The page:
D&AD chairman Dick Powell

Graduates should "work for nothing" says D&AD chairman

News: young people wanting to start a career in design should offer to work for free, according to Dick Powell, chairman of design charity D&AD.

"Offer anything, do anything," said Powell. "Work for nothing, make tea, carry bags, and learn, learn, learn."

Powell, who is also co-founder and CEO of leading industrial design studio Seymourpowell, made the comments in a speech to graduates at the New Designers exhibition in London earlier this month.

"Your goal may be to get a job, but your first task is to crack open the door," he told the audience attending the preview of New Designers Part 2. "And you should stop at nothing to achieve that. Be prepared to do anything, anything at all to get into a business."

He continued: "Offer anything, do anything, call in every contact you have, get on LinkedIn and let it take you everywhere, work for nothing, make tea, carry bags, and learn, learn, learn."

Speaking to Dezeen after his speech, Powell said that doing an unpaid internship is "the easiest way to get a job".

"You've got to invest [in yourself]," he said. "It depends on the industry. In advertising it's normal - you don't get paid. Other businesses will pay for lunch, travel, that kind of thing."

Seymourpowell pays its interns, he said, but felt that the company would be able to help more young designers if it offered unpaid internships instead. "We always try to pay a basic wage but it would clearly be better for them if we took on six that are unpaid than two that are paid, but we choose to pay them."

Unpaid internships in the creative industries have caused controversy this year, with the RIBA calling for students to report companies offering unpaid architecture internships and Tokyo architect Sou Fujimoto defending the Japanese "open desk" practice, whereby foreign staff work for nothing to gain experience.

Fujimoto provoked a furious backlash when he told Dezeen that unpaid internships are "a nice opportunity" for both employers and interns.

D&AD is a British charity working to promote and inspire best practice in design and advertising.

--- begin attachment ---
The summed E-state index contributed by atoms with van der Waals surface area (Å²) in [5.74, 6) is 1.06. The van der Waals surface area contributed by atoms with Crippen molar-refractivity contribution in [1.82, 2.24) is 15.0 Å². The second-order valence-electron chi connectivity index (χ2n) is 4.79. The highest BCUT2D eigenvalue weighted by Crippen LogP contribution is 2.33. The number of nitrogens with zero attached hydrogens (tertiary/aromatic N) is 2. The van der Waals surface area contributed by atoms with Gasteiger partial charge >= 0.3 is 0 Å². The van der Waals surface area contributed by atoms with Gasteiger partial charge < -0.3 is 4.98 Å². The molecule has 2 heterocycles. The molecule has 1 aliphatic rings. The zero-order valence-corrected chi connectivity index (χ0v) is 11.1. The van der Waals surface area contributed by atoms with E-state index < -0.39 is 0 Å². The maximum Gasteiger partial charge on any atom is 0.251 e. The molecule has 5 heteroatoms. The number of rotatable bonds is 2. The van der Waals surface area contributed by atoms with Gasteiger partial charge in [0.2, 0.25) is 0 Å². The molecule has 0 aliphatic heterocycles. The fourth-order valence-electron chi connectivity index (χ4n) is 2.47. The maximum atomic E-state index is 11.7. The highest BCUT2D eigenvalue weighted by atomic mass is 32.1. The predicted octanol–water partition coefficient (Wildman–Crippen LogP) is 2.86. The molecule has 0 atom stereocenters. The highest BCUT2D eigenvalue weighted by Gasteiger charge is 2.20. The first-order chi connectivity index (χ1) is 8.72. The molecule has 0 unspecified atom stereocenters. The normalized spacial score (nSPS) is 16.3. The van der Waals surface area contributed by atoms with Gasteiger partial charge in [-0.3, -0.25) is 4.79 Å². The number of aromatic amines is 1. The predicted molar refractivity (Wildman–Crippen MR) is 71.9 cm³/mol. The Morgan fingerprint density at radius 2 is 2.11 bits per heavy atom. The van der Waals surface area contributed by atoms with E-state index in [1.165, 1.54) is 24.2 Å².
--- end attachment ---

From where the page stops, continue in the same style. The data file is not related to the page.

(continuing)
The organisation have launched a guide to getting into the industry, called The Creative Notebook. "People wanting to get internships should get a copy of that," said Powell. "It's full of advice on how to get internships." The guide is free for D&AD student and graduate members.

Photograph by James Champion.

Here's the full speech Dick Powell gave at New Designers:


When I graduated from the RCA, I had an unshakable, cast iron, rock-solid self-belief that I could make a difference; that I could make things better. Better for People. Better for Business. And Better too for the World. That I could make things Better by Design.

And while much has changed since, I still have that rock-solid self-belief ... making things Better by Design remains my credo, my rallying cry, my philosophy.

That rock-solid self-belief was born from a combination of arrogance, ambition, passion and naivety, but there was something else too. Something which I believe, irrespective of the field of creative endeavour or the design discipline, characterises outstanding creativity and innovation. I had no fear of failure... because I had nothing to lose - no mortgage, no big costs, no family to support and, unlike most of you, no big debts. I could not have been any poorer.

And today, all of you are at the same point in your life - graduating from education and out into the real world of our creative industries, with little to lose and the prospect of a career in the Creative Industries, which are hugely important to the UK, financially, practically and culturally.